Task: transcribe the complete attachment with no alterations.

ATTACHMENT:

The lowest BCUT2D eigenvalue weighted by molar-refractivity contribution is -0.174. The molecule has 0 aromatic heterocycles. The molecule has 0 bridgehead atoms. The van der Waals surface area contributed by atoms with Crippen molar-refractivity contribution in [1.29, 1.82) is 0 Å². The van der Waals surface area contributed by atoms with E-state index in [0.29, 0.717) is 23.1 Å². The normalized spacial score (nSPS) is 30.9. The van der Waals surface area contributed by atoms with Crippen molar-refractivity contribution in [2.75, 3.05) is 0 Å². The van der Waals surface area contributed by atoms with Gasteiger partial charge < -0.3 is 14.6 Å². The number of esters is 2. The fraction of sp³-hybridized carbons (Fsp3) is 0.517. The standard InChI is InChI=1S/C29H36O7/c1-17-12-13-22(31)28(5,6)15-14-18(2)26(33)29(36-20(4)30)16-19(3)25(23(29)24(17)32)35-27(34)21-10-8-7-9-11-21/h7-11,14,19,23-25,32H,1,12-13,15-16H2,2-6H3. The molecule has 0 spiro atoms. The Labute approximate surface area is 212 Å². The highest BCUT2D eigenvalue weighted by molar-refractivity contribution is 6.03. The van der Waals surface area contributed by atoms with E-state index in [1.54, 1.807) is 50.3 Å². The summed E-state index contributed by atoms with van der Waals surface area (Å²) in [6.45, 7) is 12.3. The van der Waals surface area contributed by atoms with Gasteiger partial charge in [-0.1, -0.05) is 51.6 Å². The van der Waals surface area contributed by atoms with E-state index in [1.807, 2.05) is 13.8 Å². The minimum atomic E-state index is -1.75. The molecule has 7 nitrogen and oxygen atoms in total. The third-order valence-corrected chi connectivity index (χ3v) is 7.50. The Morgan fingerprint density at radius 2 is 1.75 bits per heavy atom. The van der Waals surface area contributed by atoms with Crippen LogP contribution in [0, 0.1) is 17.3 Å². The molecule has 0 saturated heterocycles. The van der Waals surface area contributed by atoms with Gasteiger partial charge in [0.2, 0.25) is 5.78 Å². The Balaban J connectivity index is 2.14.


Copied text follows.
The lowest BCUT2D eigenvalue weighted by molar-refractivity contribution is -0.174. The molecule has 0 aromatic heterocycles. The molecule has 0 bridgehead atoms. The van der Waals surface area contributed by atoms with Crippen molar-refractivity contribution in [1.29, 1.82) is 0 Å². The van der Waals surface area contributed by atoms with E-state index in [0.29, 0.717) is 23.1 Å². The normalized spacial score (nSPS) is 30.9. The van der Waals surface area contributed by atoms with Crippen molar-refractivity contribution in [2.75, 3.05) is 0 Å². The van der Waals surface area contributed by atoms with Gasteiger partial charge < -0.3 is 14.6 Å². The number of esters is 2. The fraction of sp³-hybridized carbons (Fsp3) is 0.517. The standard InChI is InChI=1S/C29H36O7/c1-17-12-13-22(31)28(5,6)15-14-18(2)26(33)29(36-20(4)30)16-19(3)25(23(29)24(17)32)35-27(34)21-10-8-7-9-11-21/h7-11,14,19,23-25,32H,1,12-13,15-16H2,2-6H3. The molecule has 0 spiro atoms. The Labute approximate surface area is 212 Å². The highest BCUT2D eigenvalue weighted by molar-refractivity contribution is 6.03. The van der Waals surface area contributed by atoms with E-state index in [1.54, 1.807) is 50.3 Å². The summed E-state index contributed by atoms with van der Waals surface area (Å²) in [6.45, 7) is 12.3. The van der Waals surface area contributed by atoms with Gasteiger partial charge in [-0.1, -0.05) is 51.6 Å². The van der Waals surface area contributed by atoms with E-state index in [1.807, 2.05) is 13.8 Å². The minimum atomic E-state index is -1.75. The molecule has 7 nitrogen and oxygen atoms in total. The third-order valence-corrected chi connectivity index (χ3v) is 7.50. The Morgan fingerprint density at radius 2 is 1.75 bits per heavy atom. The van der Waals surface area contributed by atoms with Crippen LogP contribution in [0, 0.1) is 17.3 Å². The molecule has 0 saturated heterocycles. The van der Waals surface area contributed by atoms with Gasteiger partial charge in [0.2, 0.25) is 5.78 Å². The Balaban J connectivity index is 2.14.